It's often said that beauty is in the eye of the beholder. But what about fashion relevance and ultimately the commercial success of a collection? As you're probably aware, this past Milan Fashion Week marked the return of designer Jil Sander to her eponymous fashion brand after the departure of Raf Simons. The verdict: Polite applause or a "break-out-the-champagne" moment? It all seems to come down to who you read.
The WSJ's Christina Binkley loved it (a "break-out-the-champagne" moment) while The Daily Beast's Robin Givhan did not ("neither stunning nor disappointing"). Interestingly, their perspectives each seem to hinge on whether they were fans of Sander's predecessor and what he did with the brand during his tenure.
On this point, Robin Givhan wrote:
"And here, one cannot help but mention her immediate predecessor, Raf Simons, who made the brand into his own while retaining the fundamental essence of what Sander started. Where Sander was distant and unemotional, Simons brought a warmth and emotion to the brand."
Whereas Christina Binkley had this to say:
"This is a departure from the last two seasons of the Jil Sander brand, where Simons seemed to be using the runway as an open audition for the then-unfilled job at Christian Dior."
In addition, Givhan raised the issue of diversity (or lack thereof):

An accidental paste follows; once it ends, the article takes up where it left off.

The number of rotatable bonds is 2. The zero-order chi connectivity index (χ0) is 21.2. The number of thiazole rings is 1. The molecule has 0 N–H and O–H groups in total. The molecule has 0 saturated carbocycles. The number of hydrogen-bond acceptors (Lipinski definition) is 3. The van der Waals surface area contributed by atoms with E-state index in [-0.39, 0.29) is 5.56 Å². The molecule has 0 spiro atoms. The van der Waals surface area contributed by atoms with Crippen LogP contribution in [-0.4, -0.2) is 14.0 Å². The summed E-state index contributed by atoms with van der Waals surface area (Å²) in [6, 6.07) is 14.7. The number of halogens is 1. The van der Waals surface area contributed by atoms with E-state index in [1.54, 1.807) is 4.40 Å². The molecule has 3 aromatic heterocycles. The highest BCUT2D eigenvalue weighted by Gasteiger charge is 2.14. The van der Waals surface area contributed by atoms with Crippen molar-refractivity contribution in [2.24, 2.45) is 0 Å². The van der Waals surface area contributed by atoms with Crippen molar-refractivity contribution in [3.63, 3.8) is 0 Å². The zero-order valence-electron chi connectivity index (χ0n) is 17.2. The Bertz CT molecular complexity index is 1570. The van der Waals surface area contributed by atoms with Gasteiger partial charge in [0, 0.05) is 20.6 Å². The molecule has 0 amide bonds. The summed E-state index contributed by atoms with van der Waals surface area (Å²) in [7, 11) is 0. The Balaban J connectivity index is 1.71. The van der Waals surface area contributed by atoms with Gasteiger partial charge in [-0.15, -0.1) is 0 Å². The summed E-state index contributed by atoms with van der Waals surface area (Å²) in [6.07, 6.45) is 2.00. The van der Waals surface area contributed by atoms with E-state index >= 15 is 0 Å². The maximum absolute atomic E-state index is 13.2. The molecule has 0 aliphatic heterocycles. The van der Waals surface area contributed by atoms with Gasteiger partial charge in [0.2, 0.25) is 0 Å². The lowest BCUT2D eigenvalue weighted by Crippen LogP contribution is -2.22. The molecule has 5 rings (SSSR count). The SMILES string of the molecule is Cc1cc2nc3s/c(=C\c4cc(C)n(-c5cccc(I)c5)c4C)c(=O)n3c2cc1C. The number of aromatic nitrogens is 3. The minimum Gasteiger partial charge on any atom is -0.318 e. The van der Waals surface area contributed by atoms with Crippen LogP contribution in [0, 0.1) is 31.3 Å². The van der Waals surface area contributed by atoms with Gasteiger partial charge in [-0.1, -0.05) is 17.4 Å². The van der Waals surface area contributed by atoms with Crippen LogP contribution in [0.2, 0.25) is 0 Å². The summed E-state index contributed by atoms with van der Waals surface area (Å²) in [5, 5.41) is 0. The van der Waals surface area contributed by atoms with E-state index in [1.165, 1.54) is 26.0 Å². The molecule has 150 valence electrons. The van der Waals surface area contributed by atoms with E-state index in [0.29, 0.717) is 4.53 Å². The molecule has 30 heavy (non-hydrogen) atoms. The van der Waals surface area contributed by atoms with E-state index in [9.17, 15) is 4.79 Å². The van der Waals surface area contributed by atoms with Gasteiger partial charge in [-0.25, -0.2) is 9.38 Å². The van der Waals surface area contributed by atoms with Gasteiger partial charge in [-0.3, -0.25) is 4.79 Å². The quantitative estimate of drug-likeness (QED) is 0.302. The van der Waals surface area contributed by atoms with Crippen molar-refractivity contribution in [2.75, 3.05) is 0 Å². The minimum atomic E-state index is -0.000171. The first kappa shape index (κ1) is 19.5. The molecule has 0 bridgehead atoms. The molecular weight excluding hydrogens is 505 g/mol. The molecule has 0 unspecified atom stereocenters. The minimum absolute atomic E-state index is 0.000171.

"He [Raf Simons] also made the brand seem more vibrant by moving away from a homogenous group of models, which Sander relentlessly favored, so that his runway shows did not look like a march of the cyborgs. (…) Sander, for her highly anticipated return to the runway, did what she most always has done and booked no brown-skinned models or Asian ones—a decision that, after the industry’s recent soul-searching on the subject of diversity—seemed especially out of touch."
I remain fascinated by what informs a professional fashion review. For instance, what exactly sets the review of a professional journalist like Binkley or Givhan apart from that of a fashion blogger? One of the most frequent criticisms of fashion bloggers is that their take on fashion is superficial and rarely amounts to anything more than the expression of a personal opinion. While I don't mean to suggest that either Binkley's or Givhan's review is superficial (although Binkley's comes close) or that fashion critics need to agree on a collection, it would be difficult to suggest that their respective reviews of the Jil Sander S/S 2013 collection was not informed at least in part by their own personal opinions not just about the actual clothing but also about the brand's previous creative director.
Personally, I don't adhere to the belief that bloggers will eventually supplant journalists and critics. There is ample room in the industry for both professional journalists and bloggers to coexist. Having said this, I would love to see the pros step up their game and offer more than descriptive accounts and opinion. Less cheerleading and more bone fides critique would be the best way to set themselves apart from bloggers.
The Luxe Chronicles